When I was seven years old I saw a photo in a newspaper of a young man, just nine years older than I, wearing a strange, tall, yellow hat — and in the background was
the Pottala, the fifteenth-century monastery of the Dalai Lamas in Lhasa, Tibet.
It was my grandmother who was reading the paper, while elegantly smoking her cigarette in a silver and ebony holder. Sitting across from her in our living room in Germany, I compared our huge dark, wooden Bauhaus-style bookcase with the architecture of the Pottala, and thought that there was some similarity.
Finally I asked her to read the article to me. It described the invasion of the Chinese army into Tibet. Many innocent children, monks and nuns were killed…because according to Mao Tse Tung, “religion is poison.” I was so appalled, recognizing that a senseless act of violence could erase a nation of people because of their religion.
Similar to what had happened to our own Jewish community not so long before, this atrocity was happening again in another part of the world. Would there be a next generation if all were killed now? It must have been the power of their beliefs that made Mao feel that he needed to kill them. The question I asked my grandmother was, “what was that belief”? She then gave me my first introduction to Buddhism, explaining to me that there was a religion and a people whose strongest belief was that of compassion.
The senselessness of the violence infuriated me so! I wore black for one week and made a vow: “When I am grown I will help the Dalai Lama and the people of Tibet.”
It took forty years before I was able to realize my promise… but I have.
Inspired in the spring of 1993 by His Holiness the Dalai Lama’s teachings in Dharamsala, I formed the Kailash Foundation of New York the following year. My support built, from scratch, the monastery, orphanage/hostel, school and library, “The Ugyen Sanag Choeling” Monastery in Spiti Valley, Northern India at the border of Tibet for the Tibetan community. This monastery was inaugurated in 2004 by His Holiness the Dalai Lama and 25,000 fellow Buddhists attended the opening ceremonies and weeklong teachings.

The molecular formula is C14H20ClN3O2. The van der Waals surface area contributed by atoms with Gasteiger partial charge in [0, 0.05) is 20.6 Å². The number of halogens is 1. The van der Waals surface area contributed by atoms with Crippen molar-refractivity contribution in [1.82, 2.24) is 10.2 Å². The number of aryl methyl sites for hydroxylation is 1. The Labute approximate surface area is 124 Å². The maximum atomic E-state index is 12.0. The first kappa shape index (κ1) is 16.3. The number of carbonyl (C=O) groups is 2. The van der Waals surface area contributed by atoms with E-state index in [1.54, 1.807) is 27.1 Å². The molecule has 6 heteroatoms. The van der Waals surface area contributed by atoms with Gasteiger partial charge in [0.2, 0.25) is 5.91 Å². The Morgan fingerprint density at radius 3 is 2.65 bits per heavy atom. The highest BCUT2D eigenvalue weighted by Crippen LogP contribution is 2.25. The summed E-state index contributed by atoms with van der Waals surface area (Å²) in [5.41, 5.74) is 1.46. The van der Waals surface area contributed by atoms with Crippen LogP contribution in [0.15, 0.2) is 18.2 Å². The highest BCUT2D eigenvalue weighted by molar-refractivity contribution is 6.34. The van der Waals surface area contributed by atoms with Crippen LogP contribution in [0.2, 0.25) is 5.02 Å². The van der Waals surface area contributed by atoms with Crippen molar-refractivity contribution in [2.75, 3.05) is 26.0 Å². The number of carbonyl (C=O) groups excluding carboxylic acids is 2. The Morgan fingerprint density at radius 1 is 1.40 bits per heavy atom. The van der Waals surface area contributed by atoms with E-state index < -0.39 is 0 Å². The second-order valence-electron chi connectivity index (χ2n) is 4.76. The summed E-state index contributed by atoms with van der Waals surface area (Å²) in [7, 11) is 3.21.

“One day, Buddhism may be brought back to Tibet from this place,” His Holiness said as he was leaving the new monastery.
TIBET IN EXILE: The Flame of the Dalai Lama is the first in a series of four documentaries by Sylvia Faddis about life in Tibet today.For detailed information and purchase go to http://www.kailashfoundation.org
And now we celebrate the 20th anniversary of my foundation!
I am very excited, happy and proud to share that for this anniversary event I received a special letter of acknowledgement from H.H. the Dalai Lama, with loving blessings and gratitude for my work and extended to all the friends who have helped to accomplish the body of work of the Kailash Foundation over the years.
His support is like a shining light and refuels my energy to continue.
I am planning a fundraising event in December at my place in New York City, where my Tibetan and worldwide treasures will be available for sale, in order to benefit the ongoing projects of the Kailash Foundation of New York.
Please stay tuned for further details! All are invited and welcome.
Let love and compassion never leave your heart! I send gratitude to my patients and friends who have helped the continuation of my work with their creative help and contributions.
Tashi Delek! Welcome to all.
Sylvia Faddis, President
Kailash Foundation of New York
P.S. Remember to ask for a warming cup of butter tea or a delicious glass of hot spiced tea from the recipes of my book “Tea and Travels: Life Filled to the Brim.”
Here is a great tea recipe from my friend Sharon for these chilling Autumn days and nights.
Bring to boil one liter of water, and gather:
1 sliced lemon
2” piece of fresh ginger, sliced
1 large sprig of basil
1 sprig of rosemary
1 sage leaf
5 – 6 fresh rose petals
2 sprigs cilantro
1 strawberry, sliced
1 tea bag of Earl Grey or any tea you prefer including Green Tea
5 or 6 tablespoons of raw local honey may be added.
Pour the boiling water over all ingredients and let it steep for about 10 minutes.
Any leftover tea may be enjoyed as iced tea the following day.